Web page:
Your submission was sent successfully! Close

You have successfully unsubscribed! Close

Thank you for signing up for our newsletter!
In these regular emails you will find the latest updates about Ubuntu and upcoming events where you can meet our team.Close

git ubuntu clone


on 9 August 2017

This article is more than 6 years old.

This is the second post in a collaborative series between Robie Basak and myself to introduce (more formally) git ubuntuto a broader audience. There is an index of all our planned posts in the first post. As mentioned there, it is important to keep in mind that the tooling and implementation are still highly experimental.

In this post, we will introduce the git ubuntu clonesubcommand and take a brief tour of what an imported repository looks like. git ubuntu clone will be the entry point for most users to interact with Ubuntu source packages, as it answers a common request on IRC: “Where is the source for package X?”. As Robie alluded to in his introductory post, one of the consequences of the git ubuntu importer is that there is now a standard way to obtain the source of any given source package: git ubuntu clone*

Getting git ubuntu clone

git-ubuntu is distributed as a “classic” snap. To install it on Ubuntu 16.04 or later:
sudo snap install --classic git-ubuntu. Help is available via git-ubuntu --help and man-pages are currently in development**

Using git ubuntu clone

Let’s say we are interested in looking at the state of PHP 7.0 in Ubuntu. First, we obtain a local copy of the repository***: git ubuntu clone php7.0

With that one command, we now have the entire publishing history for php7.0 in ./php7.0. Anyone who has tried to find the source for an Ubuntu package before will recognize this as a significant simplification and improvement.

With git, we would expect to be on a ‘master’ branch after cloning. git ubuntu clone defaults to a local branch ‘ubuntu/devel’, which represents the current tip of development in Ubuntu. ‘ubuntu/devel’ is branched from the remote-tracking branch ‘pkg/ubuntu/devel’.

You might now be wondering, “What is ‘pkg/’?”

The default remotes

Running git remote, we see two remotes are already defined: ‘pkg’ and ‘nacc’.

‘pkg’ will be the same for all users and is similar to ‘origin’ that git users will be familiar with. The second is a derived remote name based upon a Launchpad ID. As shown above, the first time run git ubuntu runs, it will prompt for a Launchpad ID that will be cached for future use in ~/.gitconfig. Much like ‘origin’, the ‘pkg’ branches will keep moving forward via the importer and running git fetch pkg will keep your local remote-tracking branches up to date. While not strictly enforced by git or git ubuntu, we should treat the ‘pkg/’ namespace as reserved and read-only to avoid any issues.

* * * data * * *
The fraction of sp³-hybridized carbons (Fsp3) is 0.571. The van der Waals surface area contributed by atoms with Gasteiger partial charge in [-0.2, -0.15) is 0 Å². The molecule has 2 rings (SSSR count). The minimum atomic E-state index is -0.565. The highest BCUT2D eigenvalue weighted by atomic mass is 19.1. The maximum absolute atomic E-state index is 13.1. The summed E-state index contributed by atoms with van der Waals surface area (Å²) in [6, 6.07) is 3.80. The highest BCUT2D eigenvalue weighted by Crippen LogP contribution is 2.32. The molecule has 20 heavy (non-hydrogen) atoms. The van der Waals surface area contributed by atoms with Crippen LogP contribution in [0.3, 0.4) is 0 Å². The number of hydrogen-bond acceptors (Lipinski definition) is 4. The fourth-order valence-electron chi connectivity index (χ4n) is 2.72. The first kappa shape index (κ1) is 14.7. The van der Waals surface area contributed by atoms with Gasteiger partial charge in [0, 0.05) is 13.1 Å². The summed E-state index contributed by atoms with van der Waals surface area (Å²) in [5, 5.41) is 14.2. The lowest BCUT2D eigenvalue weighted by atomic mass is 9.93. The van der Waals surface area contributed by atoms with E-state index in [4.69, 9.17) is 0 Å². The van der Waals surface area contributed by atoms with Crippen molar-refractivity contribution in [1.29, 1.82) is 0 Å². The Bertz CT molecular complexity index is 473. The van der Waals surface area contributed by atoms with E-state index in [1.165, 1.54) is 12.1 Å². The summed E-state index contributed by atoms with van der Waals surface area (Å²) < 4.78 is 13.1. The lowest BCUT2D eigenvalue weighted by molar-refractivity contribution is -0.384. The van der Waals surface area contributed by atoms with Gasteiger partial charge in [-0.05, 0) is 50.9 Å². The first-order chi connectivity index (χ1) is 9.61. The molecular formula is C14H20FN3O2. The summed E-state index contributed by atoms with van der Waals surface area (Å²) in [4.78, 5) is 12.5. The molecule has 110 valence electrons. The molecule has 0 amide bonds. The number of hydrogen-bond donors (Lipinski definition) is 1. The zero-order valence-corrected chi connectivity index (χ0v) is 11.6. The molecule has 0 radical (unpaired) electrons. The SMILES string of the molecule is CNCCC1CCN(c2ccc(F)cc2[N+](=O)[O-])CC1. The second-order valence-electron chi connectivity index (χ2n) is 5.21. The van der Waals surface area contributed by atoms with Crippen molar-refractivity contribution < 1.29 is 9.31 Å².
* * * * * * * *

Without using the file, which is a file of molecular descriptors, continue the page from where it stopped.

The importer branches

The tip of ‘pkg/ubuntu/devel’ reflects the latest version of this package in Ubuntu. This will typically correspond to the development release and often will be the version in the ‘-proposed’ pocket for that release. As mentioned earlier, a local branch ‘ubuntu/devel’ is created by default, which starts at ‘pkg/ubuntu/devel’, much like ‘master’ typically starts at ‘origin/master’ by default when using git. Just like the tip of ‘ubuntu/devel’ is the latest version in Ubuntu for a given source package, there are series-‘devel’ branches for the latest in a given series, e.g., the tip of ‘pkg/ubuntu/xenial-devel’ is the latest version uploaded to 16.04. There are also branches tracking each ‘pocket’ of every series, e.g. ‘pkg/ubuntu/xenial-security’ is the latest version uploaded to the security pocket of 16.04.

Finally, there is a distinct set of branches which correspond to the exact same histories, but with quilt patches applied. Going into the reasoning behind this is beyond the scope of this post, but will be covered in a future post. It is sufficient for now to be aware that is what ‘pkg/applied/*’ are for.

What else can we do?

All of these branches have history, like one would expect, reflecting the exact publishing history of php7.0 within the context of that branch’s semantics, e.g., the history of ‘pkg/ubuntu/xenial-security’ shows all uploads to the security pocket of 16.04 and what those uploads, in turn, are based off of, etc. As another example, git log ubuntu/devel shows you the long history of the latest upload to Ubuntu.